Member of Distinction: Southwest Area — Fluit Dairy

Written by Christine Bush
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A little more than 17 years ago, a young man from Holland came to the United States with a bag of clothes and enough money to buy 30 cows. Today, Johan de Boer, and his wife, Klazina, operate a dairy milking more than 1,340 cows in Dublin, Texas.

Johan grew up dairying with his family in Holland, and once he finished school, he worked for his father 70–80 hours a week. In Holland, land is expensive, making it hard to expand or buy property to start a new dairy. Since Johan had a sibling, he wasn’t sure the dairy could support all of them as they got older and the family grew. When Johan’s neighbor moved to the United States to start a dairy in Texas, Johan decided to visit him to see how the operation worked, exploring the possibility of dairying in America.

“I worked for my neighbor for a year,” Johan says. “I really liked it and thought I could probably do it myself, too. My dad was still pretty young, and so there was pretty much no chance of me taking over the dairy in Holland.”

Johan went back to Holland and spent four months getting together the necessary documents he needed to move to America. Johan and Klazina were dating at the time, and she had recently graduated as a veterinary assistant. Johan asked her to come with him to start a dairy.

“It was not a hard decision to come to Texas,” she says. “I knew that we could always move back if we wanted to.”

The couple began by leasing a dairy in DeLeon, Texas. Although the de Boers were used to the hard work of a dairy, they say starting one on their own was difficult.

“It was a lot of hard labor,” Johan says. “We fed by hand. We had a truck, but no tractors or anything. We carried buckets to feed the cows in the barn.“

Early on, the de Boers formed a good relationship with a banker. Johan started with 30 cows in October 1996 and by January 1997, he had 110 cows.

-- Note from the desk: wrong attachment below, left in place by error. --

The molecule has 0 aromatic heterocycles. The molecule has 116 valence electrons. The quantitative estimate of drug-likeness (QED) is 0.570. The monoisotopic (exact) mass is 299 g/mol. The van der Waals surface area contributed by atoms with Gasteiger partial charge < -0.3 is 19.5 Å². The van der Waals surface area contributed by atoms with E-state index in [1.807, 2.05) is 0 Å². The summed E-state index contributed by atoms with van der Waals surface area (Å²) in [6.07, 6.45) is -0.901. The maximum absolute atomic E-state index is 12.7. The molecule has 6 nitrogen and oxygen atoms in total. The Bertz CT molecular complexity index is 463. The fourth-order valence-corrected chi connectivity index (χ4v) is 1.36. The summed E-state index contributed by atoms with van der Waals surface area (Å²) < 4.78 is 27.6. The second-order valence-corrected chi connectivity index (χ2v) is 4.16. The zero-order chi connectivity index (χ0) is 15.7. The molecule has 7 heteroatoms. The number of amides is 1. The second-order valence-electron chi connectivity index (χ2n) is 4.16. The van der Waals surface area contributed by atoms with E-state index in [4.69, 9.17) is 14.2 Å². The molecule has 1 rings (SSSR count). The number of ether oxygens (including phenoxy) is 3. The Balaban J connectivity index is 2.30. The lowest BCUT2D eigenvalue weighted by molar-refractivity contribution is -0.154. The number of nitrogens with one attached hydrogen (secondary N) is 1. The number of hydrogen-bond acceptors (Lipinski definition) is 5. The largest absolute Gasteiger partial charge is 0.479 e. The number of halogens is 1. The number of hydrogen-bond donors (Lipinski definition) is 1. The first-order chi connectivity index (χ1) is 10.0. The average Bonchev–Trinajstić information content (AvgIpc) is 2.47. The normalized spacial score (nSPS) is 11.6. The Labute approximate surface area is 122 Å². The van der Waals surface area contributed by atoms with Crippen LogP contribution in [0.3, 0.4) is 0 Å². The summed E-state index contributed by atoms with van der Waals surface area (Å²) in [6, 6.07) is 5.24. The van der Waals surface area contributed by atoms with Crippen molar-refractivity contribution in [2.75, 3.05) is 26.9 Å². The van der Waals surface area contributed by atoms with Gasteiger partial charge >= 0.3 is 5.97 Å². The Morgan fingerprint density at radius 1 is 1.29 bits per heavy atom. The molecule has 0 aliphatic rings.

“I asked if I could borrow the money to buy 30 cows,” Johan says. “The banker gave me enough to buy another 30, so I had 60. Then out of cash flow, I bought 20 more cows. I would go back to the bank and ask for a loan for 20 more cows. That’s how we kept growing.”

The de Boers worked practically around the clock. They fed three times a day and milked three times a day. Johan says that they worked so hard, sometimes fatigue got the best of them.

“We were so tired one time, we fell asleep in the afternoon,” he says. “We woke up around midnight, and I told Klazina we could go back to sleep because we already milked a second time today. She thought about it and realized that we had slept through it. We couldn’t believe it. We just got so tired.”

In 1999, the de Boers wanted to stop leasing and find their own place. A friend told them about land in Dublin, Texas, with a lot of trees, an old dairy barn, two 150-cow freestall barns and 223 acres. They looked at the property and fell in love with it. The de Boers bought the property and named it Fluit Dairy, based on Johan’s nickname.

“In Holland, everyone has a nickname,” Klazina says. “He would walk around a lot whistling, so people called him fluit, which means to whistle.”

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